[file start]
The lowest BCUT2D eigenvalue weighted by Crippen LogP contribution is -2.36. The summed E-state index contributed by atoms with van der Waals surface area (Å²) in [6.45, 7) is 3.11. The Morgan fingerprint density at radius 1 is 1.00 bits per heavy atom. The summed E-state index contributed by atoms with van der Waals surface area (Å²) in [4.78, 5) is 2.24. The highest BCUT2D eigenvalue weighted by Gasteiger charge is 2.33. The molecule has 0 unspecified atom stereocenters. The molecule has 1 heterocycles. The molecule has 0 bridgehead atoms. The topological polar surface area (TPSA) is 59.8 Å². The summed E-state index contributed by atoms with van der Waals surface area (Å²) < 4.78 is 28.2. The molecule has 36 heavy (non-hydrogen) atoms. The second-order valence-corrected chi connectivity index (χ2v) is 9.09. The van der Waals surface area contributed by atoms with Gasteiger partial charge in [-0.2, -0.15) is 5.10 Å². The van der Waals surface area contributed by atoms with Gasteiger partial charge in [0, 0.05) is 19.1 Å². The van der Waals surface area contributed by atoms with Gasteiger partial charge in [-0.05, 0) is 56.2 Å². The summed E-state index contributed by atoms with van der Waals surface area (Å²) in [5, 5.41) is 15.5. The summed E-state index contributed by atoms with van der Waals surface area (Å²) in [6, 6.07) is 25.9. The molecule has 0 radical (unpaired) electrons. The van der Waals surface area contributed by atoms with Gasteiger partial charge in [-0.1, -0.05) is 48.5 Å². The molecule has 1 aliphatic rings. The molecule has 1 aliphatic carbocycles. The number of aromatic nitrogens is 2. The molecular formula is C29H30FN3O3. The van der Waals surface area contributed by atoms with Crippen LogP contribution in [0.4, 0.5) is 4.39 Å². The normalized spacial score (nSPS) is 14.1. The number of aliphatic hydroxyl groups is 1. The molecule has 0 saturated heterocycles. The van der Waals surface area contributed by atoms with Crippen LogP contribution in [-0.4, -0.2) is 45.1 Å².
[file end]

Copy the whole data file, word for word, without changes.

The lowest BCUT2D eigenvalue weighted by Crippen LogP contribution is -2.36. The summed E-state index contributed by atoms with van der Waals surface area (Å²) in [6.45, 7) is 3.11. The Morgan fingerprint density at radius 1 is 1.00 bits per heavy atom. The summed E-state index contributed by atoms with van der Waals surface area (Å²) in [4.78, 5) is 2.24. The highest BCUT2D eigenvalue weighted by Gasteiger charge is 2.33. The molecule has 0 unspecified atom stereocenters. The molecule has 1 heterocycles. The molecule has 0 bridgehead atoms. The topological polar surface area (TPSA) is 59.8 Å². The summed E-state index contributed by atoms with van der Waals surface area (Å²) < 4.78 is 28.2. The molecule has 36 heavy (non-hydrogen) atoms. The second-order valence-corrected chi connectivity index (χ2v) is 9.09. The van der Waals surface area contributed by atoms with Gasteiger partial charge in [-0.2, -0.15) is 5.10 Å². The van der Waals surface area contributed by atoms with Gasteiger partial charge in [0, 0.05) is 19.1 Å². The van der Waals surface area contributed by atoms with Gasteiger partial charge in [-0.05, 0) is 56.2 Å². The summed E-state index contributed by atoms with van der Waals surface area (Å²) in [5, 5.41) is 15.5. The summed E-state index contributed by atoms with van der Waals surface area (Å²) in [6, 6.07) is 25.9. The molecule has 0 radical (unpaired) electrons. The van der Waals surface area contributed by atoms with Gasteiger partial charge in [-0.1, -0.05) is 48.5 Å². The molecule has 1 aliphatic rings. The molecule has 1 aliphatic carbocycles. The number of aromatic nitrogens is 2. The molecular formula is C29H30FN3O3. The van der Waals surface area contributed by atoms with Crippen LogP contribution in [0.4, 0.5) is 4.39 Å². The normalized spacial score (nSPS) is 14.1. The number of aliphatic hydroxyl groups is 1. The molecule has 0 saturated heterocycles. The van der Waals surface area contributed by atoms with Crippen LogP contribution in [-0.4, -0.2) is 45.1 Å².